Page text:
"I disapprove of what you say, but I will defend to the death your right to say it." Not sure whether Voltaire actually said it or not but I totally stand by it.
I started the petition asking Senator Fraser Anning to resign in wake of his bigoted views towards Muslims. Over a million people signed and it became the biggest petition in Australia's history. I stand by it! This is not an attack on his free speech as free speech doesn't absolve you from consequences. These consequences could be public condemnation, disapproval ratings etc. but Fraser Anning had every right to say what he said but also face the consequences which I am sure he is facing now. I have faith that sanity will prevail and he will not be re-elected as a senator once elections are called next month.
Now, this petition is being hijacked by some people. The Islamic Council of Victoria has started a petition demanding a "Code of Conduct" to ban "hate speech" in the parliament and by parliamentarians even out in the public. This is a slippery slope as anything that is critical of anything, can be labelled as "hate speech". To my knowledge, this petition is being supported by some leftist parties. I won't name them yet but I will when pushed. People and above all, politicians should be able to talk about whatever they see fit. If they ever cross the line, we as people can stand up and dismiss their narrative as we did in Senator Fraser Anning's case. But what we cannot do is turn our parliaments into totalitarian institutes where critique can be shut down by labelling it as hate speech.
If I was a politician and said: "The Quran contains violent verses which should be excluded from the copy of the Quran as it gives rise to violence". This statement which is a perfectly genuine statement and a legitimate concern can be called a hate speech towards Muslims. My career as a politician could be over. You might be thinking I'm stretching it but I am not. Pauline Hanson was misquoted in this petition as saying "Muslims are a virus to be vaccinated". She actually said "Islam is a disease and we need to vaccinate ourselves", although a bad choice of words and a bad analogy but it is not really hate speech as it is not targeting people. It is targeting an ideology. If I said "Nazism is a disease and we need to vaccinate ourselves" would that be hateful towards Nazism or some skinheads? If we followed this code of conduct, some skinheads and right-wing extremists can also cry "hate speech towards us". This is why there doesn't need to be any code of conduct that limits free speech. Let people say hateful things as there will always be people who will oppose them.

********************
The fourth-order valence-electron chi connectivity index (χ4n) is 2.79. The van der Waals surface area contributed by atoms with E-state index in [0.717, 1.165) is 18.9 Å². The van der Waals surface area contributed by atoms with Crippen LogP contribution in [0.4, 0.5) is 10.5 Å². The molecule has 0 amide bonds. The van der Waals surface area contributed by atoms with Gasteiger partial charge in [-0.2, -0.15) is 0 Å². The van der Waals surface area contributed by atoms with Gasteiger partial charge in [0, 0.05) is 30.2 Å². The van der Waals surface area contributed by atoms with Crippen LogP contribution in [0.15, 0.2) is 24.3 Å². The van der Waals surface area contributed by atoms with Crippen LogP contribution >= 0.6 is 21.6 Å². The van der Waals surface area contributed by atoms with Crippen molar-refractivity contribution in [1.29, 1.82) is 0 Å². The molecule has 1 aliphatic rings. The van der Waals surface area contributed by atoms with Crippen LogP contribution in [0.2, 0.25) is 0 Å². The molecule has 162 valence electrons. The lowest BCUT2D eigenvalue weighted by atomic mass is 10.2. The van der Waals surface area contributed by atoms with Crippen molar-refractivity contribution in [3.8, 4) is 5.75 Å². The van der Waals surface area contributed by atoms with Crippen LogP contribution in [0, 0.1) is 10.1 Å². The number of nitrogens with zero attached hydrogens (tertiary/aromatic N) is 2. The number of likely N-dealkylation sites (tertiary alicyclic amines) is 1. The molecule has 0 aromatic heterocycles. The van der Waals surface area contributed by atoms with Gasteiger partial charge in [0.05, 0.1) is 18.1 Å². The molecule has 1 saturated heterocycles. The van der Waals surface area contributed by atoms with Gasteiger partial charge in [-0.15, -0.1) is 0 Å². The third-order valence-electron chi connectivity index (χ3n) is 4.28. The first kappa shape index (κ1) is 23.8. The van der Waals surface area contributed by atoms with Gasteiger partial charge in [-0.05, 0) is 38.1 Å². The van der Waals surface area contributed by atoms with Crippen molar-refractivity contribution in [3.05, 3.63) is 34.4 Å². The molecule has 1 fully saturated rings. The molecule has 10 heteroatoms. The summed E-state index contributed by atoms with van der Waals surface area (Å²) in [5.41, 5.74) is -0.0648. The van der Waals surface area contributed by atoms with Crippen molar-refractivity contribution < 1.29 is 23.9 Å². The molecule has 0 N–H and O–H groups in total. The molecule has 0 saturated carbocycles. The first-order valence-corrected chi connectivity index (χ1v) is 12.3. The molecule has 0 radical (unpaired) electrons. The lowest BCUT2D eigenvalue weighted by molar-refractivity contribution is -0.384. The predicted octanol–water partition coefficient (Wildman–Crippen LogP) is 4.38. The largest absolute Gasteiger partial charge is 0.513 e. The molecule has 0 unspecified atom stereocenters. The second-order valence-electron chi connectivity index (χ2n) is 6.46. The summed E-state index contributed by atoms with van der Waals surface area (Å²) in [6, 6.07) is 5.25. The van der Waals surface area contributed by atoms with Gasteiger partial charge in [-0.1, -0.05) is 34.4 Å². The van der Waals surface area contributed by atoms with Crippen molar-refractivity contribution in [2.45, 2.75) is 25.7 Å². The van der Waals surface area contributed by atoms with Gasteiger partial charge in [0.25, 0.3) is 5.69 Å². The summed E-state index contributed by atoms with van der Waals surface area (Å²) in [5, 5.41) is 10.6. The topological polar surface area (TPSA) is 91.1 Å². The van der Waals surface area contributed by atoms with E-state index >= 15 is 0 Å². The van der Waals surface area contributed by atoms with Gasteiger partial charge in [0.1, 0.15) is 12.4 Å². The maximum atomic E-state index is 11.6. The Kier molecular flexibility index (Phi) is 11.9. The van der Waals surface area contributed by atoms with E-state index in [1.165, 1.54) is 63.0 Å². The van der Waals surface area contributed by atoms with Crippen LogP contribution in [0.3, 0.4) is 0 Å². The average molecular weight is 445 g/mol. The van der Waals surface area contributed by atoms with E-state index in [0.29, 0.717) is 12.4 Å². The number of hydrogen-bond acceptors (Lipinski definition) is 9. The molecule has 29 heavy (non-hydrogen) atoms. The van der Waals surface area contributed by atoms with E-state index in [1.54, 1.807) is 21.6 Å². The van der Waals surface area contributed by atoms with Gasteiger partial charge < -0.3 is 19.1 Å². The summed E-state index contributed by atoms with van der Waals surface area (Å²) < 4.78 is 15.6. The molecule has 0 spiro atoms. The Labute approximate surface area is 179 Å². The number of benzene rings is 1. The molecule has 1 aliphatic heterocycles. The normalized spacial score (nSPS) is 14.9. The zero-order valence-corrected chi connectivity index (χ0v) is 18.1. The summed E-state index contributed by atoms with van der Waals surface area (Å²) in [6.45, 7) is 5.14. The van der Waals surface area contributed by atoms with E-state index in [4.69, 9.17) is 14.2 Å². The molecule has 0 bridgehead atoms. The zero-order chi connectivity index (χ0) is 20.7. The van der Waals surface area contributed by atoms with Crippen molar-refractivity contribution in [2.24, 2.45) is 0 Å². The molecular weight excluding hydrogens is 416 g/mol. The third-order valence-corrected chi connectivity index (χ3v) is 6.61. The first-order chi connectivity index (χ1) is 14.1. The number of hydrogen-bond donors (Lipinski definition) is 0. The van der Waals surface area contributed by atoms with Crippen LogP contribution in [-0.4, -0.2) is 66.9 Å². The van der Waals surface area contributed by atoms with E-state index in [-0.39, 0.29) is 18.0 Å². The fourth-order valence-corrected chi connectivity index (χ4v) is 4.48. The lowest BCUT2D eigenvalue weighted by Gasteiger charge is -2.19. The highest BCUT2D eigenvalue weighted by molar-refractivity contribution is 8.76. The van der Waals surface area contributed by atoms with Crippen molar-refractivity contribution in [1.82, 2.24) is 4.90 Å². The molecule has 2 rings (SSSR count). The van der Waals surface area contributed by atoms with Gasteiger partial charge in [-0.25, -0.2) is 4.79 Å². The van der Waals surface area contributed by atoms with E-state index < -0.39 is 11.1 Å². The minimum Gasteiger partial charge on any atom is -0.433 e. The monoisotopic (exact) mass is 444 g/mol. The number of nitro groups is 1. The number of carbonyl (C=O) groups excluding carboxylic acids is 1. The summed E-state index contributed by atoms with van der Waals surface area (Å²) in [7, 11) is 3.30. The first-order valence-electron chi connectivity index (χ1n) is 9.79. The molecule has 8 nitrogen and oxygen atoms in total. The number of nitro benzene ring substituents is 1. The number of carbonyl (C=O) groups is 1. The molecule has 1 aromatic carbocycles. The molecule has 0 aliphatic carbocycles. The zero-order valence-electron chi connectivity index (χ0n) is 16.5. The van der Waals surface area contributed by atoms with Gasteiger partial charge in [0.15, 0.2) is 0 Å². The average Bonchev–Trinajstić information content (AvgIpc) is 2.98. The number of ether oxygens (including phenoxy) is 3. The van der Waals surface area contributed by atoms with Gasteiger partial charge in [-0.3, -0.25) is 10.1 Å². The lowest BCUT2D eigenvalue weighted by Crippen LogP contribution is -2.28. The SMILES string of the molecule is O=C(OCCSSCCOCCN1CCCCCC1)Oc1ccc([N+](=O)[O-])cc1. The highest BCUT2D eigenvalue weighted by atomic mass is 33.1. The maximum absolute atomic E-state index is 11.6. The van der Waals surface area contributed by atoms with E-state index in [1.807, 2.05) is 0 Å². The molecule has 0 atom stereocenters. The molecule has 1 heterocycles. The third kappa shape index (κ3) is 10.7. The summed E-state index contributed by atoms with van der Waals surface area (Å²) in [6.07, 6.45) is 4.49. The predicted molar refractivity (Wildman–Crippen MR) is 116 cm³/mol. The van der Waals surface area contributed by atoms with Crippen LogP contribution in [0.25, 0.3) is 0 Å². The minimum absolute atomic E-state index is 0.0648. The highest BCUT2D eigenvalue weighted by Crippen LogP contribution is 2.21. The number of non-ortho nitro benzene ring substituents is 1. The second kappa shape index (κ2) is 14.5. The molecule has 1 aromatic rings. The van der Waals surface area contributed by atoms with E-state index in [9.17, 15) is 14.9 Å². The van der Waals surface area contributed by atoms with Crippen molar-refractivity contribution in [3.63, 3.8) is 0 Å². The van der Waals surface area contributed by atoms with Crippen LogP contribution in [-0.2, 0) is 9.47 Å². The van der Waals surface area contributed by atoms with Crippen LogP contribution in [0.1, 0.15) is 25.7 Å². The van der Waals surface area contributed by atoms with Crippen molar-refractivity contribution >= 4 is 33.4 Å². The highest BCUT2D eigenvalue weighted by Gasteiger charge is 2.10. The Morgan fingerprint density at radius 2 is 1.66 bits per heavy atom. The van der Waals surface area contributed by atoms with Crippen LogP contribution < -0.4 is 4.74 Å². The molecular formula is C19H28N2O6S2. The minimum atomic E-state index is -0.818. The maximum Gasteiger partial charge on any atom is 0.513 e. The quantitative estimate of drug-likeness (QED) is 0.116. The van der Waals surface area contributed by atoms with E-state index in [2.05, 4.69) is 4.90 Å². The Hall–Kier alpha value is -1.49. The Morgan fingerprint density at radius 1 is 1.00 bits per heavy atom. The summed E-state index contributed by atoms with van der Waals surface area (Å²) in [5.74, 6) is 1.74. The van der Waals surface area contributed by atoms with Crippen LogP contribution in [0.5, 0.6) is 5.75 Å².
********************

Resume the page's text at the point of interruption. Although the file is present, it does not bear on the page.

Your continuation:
Islamic Council of Victoria should be the last people we should be listening to when it comes to NOT spreading "hate speech". They are quick to condemn hateful comments by the non-Muslims but go awfully quiet when someone else is targeted. In my public debate with Uthman Badar, a spokesperson for Hizb-ut-Tahrir which was covered by various news agencies and online blogs, he openly said Islamic law demands apostates like me to be killed. There was absolutely no response or condemnation from any of the Islamic groups. Why? Because Islamic law does stipulate that and all these apologists and propagators of Islam are sympathetic towards it. At least I am consistent with my views, I say even Uthman Badar has a right to free speech and he should be allowed to make statements towards us apostates as long as he doesn't incite anyone to carry on this act. He was rightfully condemned by a lot of Australians who read that story on Dailymail and online blogs.
I DO NOT support this petition started by the Islamic Council of Victoria that is being supported by some politicians. Free speech is in direct threat if this petition gets strength or turned into a legislation.
P.S I end this with this point from the petitioner, notice how he didn't include "sexual orientation" because Islam, in essence, is homophobic.
"This means any statements that are not consistent with the values of social inclusion, tolerance, and respect for all persons, regardless of colour, gender, national or ethnic origin, culture and religious belief."